Someone recently asked me, "Closed-end funds are sophisticated investments, right?" I quickly realized that my questioner unwittingly pinpointed what is perhaps the primary issue keeping most investors from considering CEFs: They seem more complex than mutual funds. But I don't believe that's the case. CEFs are not highly sophisticated, modern-day hocus-pocus. If you are already successfully investing via mutual funds, I am confident that with a little reading, a few rules of thumb, and some familiarity, you would quickly become comfortable with closed-end funds. In fact, we put together our CEF Solution Center to bring investors like you up to speed relatively quickly on important CEF topics. And, over time, you could become just as adept at spotting attractive CEFs as you are at finding good, solid mutual funds.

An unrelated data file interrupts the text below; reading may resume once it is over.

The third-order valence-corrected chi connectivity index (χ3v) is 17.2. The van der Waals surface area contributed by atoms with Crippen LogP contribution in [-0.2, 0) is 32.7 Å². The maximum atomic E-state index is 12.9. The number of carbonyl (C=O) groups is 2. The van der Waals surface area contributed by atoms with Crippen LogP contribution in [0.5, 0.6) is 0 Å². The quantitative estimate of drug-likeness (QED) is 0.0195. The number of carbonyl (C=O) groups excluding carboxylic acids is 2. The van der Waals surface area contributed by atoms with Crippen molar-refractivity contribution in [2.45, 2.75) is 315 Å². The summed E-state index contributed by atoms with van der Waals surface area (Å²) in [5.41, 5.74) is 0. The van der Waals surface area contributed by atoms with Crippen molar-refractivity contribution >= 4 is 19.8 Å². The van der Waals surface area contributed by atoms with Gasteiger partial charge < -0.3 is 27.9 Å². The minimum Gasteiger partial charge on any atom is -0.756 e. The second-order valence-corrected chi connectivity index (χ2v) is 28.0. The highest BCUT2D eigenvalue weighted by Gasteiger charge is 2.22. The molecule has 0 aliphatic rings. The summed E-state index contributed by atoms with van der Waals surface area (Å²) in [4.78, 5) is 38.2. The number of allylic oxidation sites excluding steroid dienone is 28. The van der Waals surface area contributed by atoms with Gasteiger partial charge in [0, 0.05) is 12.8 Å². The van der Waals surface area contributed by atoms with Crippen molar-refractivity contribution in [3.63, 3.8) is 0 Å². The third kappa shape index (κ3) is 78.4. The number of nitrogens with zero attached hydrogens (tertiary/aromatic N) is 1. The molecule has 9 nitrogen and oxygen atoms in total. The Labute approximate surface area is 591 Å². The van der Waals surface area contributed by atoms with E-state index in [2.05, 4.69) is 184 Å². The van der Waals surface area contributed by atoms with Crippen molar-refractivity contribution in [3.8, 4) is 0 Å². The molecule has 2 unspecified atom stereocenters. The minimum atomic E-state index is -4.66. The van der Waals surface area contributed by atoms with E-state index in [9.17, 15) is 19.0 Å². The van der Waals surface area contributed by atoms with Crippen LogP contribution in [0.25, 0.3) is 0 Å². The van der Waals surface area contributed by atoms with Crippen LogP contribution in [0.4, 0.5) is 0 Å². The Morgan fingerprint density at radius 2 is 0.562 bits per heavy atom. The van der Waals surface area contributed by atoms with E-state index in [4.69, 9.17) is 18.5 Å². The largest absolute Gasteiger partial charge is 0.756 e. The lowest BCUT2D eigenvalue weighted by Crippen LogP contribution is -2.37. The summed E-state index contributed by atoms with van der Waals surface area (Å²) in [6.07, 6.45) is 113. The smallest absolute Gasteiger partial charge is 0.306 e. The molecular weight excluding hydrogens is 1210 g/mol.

I am convinced that most mutual fund and equity investors can easily learn the rudimentary ins and outs of CEFs. Why do I think this? Because I'm willing to bet that CEF aficionados did not start out investing in CEFs. Given the relatively small pool of CEFs (602 today) available to investors, it is far more likely that the current CEF gurus cut their teeth investing elsewhere. Perhaps they were stock investors following a contrarian, value-oriented style, and they realized that CEFs often trade at discounts to their intrinsic value. Or perhaps they were mutual fund investors, fed up with loads and the once-daily buy-or-sell settlement times. Or they could have been income-seeking investors who became captivated with CEFs' leverage-enhanced "yields." In any event, over time they began considering CEFs alongside mutual funds and, later, ETFs, when it came time to tweak their portfolios.
Let's consider two reasons you may want to broaden your options: CEFs' discounts and distribution rates (also incorrectly called "yield" and "dividends") are probably the two largest reasons that people first consider a CEF for their portfolio.